Pick Of The Week: Comics For You Chosen By Our Comicon Crew
by Olly MacNamee
Welcome, welcome, welcome one and all to the first of a regular new Friday afternoon spot looking at some of the favorite comic books as chosen by our regular contributing writers and reviewers. With hardly any DC or Marvel comics out this week, it could be argued we chose the wrong week to launch this new column, but there are plenty more comic out there this past week for your consideration beyond the big two, online and in print. Here, then, are our choices from the past week for your consideration:
Bad Karma #2, published by Panel Syndicate, words and letters by Alex de Campi, art by Ryan Howe, colors by Dee Cunniffe .
Unwilling to stand by while a man gets sentenced to death for a murder they committed, Sully and Ethan start to try and clear his name, but confessing isn’t going as well as they might’ve hoped, as issue #2 plays around with how far De Campi and Howe can take not telling this story in a linear fashion.
Their decision to open the issue on two different conversations, for example, immediately puts readers to work telling the two scenes apart. Cunniffe could’ve made the answer obvious, by coloring the scenes so it’s easy to tell they’re in different locations, but it takes noticing Sully and Ethan are wearing different sweaters, and while Howe changes the panel size, the characters are positioned very similarly, too, in both scenes, so they meld together more.
It’s a compact way of hitting all the story points that eliminates filler and it keeps readers sharp while they’re reading, too. The other thing De Campi and Howe do really well is give their supporting characters more to do than just exist in the background, like taking time to see things from the waitress who serves Sully and Ethan’s food’s point of view and not taking her presence in those scenes for granted. – Rachel Bellwoar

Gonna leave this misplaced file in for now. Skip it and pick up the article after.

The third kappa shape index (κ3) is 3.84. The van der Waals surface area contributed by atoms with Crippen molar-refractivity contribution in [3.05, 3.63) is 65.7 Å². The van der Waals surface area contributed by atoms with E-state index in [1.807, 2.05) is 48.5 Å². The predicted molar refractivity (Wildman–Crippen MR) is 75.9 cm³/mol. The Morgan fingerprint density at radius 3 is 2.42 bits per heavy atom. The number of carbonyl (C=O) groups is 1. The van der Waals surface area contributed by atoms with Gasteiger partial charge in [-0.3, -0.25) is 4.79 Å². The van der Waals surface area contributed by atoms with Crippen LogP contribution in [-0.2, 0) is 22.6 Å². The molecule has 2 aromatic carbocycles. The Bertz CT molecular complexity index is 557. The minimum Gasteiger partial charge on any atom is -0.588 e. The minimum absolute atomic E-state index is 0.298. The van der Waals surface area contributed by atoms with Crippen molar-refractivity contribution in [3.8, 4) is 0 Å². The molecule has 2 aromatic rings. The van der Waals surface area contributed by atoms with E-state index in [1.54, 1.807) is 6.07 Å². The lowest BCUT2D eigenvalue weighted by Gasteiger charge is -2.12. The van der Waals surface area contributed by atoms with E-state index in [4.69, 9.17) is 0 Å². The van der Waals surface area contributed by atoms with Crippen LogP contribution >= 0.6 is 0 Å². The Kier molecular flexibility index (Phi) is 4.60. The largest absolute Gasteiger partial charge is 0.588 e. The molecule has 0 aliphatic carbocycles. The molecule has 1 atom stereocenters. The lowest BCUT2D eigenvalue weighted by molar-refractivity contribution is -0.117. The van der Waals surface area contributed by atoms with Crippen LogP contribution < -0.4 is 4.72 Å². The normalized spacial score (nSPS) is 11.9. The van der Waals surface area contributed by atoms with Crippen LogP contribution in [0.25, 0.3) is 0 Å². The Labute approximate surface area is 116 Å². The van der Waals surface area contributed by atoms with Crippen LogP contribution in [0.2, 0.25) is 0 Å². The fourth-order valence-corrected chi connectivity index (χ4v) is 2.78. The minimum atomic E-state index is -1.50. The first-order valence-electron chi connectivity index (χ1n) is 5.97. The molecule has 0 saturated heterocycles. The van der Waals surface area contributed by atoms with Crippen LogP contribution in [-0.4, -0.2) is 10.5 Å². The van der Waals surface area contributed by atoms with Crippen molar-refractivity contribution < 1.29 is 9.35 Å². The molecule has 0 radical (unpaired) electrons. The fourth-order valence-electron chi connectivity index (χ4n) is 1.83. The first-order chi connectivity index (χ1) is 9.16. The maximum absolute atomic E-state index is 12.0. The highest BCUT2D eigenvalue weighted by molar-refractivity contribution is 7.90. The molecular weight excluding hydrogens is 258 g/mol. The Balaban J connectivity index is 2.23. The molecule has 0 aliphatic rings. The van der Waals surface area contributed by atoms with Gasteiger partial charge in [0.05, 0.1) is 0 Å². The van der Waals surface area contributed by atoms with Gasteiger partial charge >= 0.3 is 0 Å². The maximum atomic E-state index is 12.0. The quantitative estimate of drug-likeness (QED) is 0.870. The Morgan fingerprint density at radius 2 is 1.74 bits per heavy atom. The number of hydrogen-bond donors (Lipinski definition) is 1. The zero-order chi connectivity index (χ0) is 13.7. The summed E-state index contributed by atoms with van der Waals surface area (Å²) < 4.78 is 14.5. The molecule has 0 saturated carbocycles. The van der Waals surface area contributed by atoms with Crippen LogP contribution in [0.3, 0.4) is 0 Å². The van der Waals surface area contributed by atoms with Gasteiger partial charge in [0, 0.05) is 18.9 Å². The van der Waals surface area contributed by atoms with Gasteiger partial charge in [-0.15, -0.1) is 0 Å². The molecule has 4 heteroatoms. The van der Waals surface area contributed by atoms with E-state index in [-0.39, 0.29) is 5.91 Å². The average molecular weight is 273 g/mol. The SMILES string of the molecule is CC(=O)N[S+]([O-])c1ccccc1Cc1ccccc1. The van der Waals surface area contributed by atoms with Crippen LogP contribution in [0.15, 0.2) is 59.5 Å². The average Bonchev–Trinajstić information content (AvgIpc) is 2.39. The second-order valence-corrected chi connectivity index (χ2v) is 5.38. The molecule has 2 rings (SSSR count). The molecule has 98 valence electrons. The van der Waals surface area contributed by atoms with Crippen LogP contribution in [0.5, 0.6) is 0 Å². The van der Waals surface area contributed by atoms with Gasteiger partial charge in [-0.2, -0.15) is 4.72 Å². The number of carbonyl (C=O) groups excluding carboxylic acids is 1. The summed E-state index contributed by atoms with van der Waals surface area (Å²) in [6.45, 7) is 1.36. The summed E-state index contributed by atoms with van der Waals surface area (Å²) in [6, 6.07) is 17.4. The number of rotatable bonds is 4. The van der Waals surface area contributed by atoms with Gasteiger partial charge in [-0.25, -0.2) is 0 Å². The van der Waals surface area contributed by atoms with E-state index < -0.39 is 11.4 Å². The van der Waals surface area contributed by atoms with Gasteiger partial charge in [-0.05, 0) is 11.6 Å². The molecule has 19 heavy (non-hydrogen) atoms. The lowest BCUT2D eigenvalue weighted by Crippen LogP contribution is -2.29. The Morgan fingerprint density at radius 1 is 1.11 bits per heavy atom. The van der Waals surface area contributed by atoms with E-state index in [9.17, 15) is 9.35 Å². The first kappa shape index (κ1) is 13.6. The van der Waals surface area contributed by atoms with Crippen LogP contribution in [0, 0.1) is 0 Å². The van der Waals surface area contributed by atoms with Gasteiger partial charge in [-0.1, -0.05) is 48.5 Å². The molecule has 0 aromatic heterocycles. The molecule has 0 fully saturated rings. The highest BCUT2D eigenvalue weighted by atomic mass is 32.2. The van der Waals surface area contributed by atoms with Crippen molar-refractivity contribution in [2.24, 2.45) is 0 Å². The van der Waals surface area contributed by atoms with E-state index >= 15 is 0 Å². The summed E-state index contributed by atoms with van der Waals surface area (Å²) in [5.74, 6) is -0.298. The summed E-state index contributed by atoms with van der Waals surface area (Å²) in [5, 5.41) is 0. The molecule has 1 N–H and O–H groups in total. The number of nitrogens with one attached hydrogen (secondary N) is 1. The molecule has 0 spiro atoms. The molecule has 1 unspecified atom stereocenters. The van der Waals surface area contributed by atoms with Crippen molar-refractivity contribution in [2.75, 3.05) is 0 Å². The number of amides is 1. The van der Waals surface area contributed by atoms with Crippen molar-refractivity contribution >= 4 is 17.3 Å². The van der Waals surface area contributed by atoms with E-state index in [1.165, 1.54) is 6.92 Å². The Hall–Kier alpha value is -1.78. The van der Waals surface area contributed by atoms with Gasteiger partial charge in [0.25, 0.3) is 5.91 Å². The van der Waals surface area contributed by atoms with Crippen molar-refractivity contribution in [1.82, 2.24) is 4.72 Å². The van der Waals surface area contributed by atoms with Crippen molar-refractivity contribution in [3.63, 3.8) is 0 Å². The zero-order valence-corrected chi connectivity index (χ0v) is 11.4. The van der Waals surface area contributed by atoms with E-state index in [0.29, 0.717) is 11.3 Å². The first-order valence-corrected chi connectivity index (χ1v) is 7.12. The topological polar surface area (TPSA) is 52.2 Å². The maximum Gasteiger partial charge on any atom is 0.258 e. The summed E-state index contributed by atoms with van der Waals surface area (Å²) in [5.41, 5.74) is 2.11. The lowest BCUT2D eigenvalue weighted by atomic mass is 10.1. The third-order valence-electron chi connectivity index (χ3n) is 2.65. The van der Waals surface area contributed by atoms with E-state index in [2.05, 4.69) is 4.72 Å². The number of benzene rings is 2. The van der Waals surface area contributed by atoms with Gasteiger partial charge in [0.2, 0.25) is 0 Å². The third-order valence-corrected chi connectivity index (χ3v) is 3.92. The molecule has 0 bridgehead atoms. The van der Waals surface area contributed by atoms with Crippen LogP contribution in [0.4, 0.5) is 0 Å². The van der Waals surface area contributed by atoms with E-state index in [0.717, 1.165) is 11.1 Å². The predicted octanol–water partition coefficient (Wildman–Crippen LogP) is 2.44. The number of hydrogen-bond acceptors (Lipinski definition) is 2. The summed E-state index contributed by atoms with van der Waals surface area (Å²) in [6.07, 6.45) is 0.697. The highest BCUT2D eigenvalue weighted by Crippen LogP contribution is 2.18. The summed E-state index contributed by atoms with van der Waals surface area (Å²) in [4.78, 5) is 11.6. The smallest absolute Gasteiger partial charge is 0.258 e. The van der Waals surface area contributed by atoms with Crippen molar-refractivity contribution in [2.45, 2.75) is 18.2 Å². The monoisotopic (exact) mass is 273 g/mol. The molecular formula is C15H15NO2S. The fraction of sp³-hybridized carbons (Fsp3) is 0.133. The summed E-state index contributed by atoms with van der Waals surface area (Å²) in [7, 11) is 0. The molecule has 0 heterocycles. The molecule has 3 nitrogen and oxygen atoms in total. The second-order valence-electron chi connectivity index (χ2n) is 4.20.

Raiders – A sword and sorcery tale that’s sure to appeal to fans of Mike Mignola, Head Lopper, and D&D.
Daniel Freedman and CROM introduce readers to a world of magic, monsters, and political intrigue. The art shines in its use blend of painterly esthetics with loose linework. The result, is a vision that stays true to classic fantasy but with an updated design sensibility. – Tito James
The Out by Dan Abnett and Mark Harrison (2000 AD Prog 2188, published 1 July)
Starting in Prog 2187, so just 10 pages in at this point, Dan Abnett and Mark Harrison have given us a strip called The Out. And it is absolutely beautifully done.
I’ve banged on before about first issues being so hard to really get right. Yet Abnett and Harrison did an entire first issue in just five pages and STILL managed to make it more enjoyable than any first issue I’ve read all year. The second episode – JUST as good.
It’s all about Cyd Finlea, photo-journalist for the Global Neographic organisation in the furthest edge of the universe, far into the future. She travels, she photographs things, she sends them in, she gets paid, she moves on and repeats it all over again. That’s it. In the second episode, she realises she’s not been paid for a year and has no way of getting in touch to see what the hell’s gone on.
Abnett and Harrison have set it all up so well that it’s a joy to be fed exposition about the who, what, why of the strip. Yet it never feels like it at all, I was just too busy enjoying it all, too busy devouring Harrison’s busy yet crystal clear pages of absolute alienness.
So yes, pick of the week for me (for the past two weeks) is just five pages a week of The Out in 2000 AD Prog. The next five pages landed in my inbox earlier with the press email from 2000 AD. I’m looking forward to seeing just where it goes. – Richard Bruton
The Goddamned: The Virgin Brides #1 By Jason Aaron, R.M. Guéra and Giulia Brusco
The return of the gang’s radical remix of the Book of Genesis set in the primitive, violent world of the Old Testament where God is all fire and vengeance and the people are too; all set against the bountiful backdrop of Guéra’s stunning, exotic vistas when the Earth as young and wild. And most definitely not a world in which you would want to raise a girl, that’s for sure, as we meet a commune of all-female pseudo-religious zealots who stand over their young wards with a callous, calculating plan for each young girl once they start blooming. Ever so evocative of Mœbius and early Metal Hurlant with the maturity of the story, by Aaron, only stirring up these connections further. It may be a brutal story, but it’s done ever so beautifully – Olly MacNamee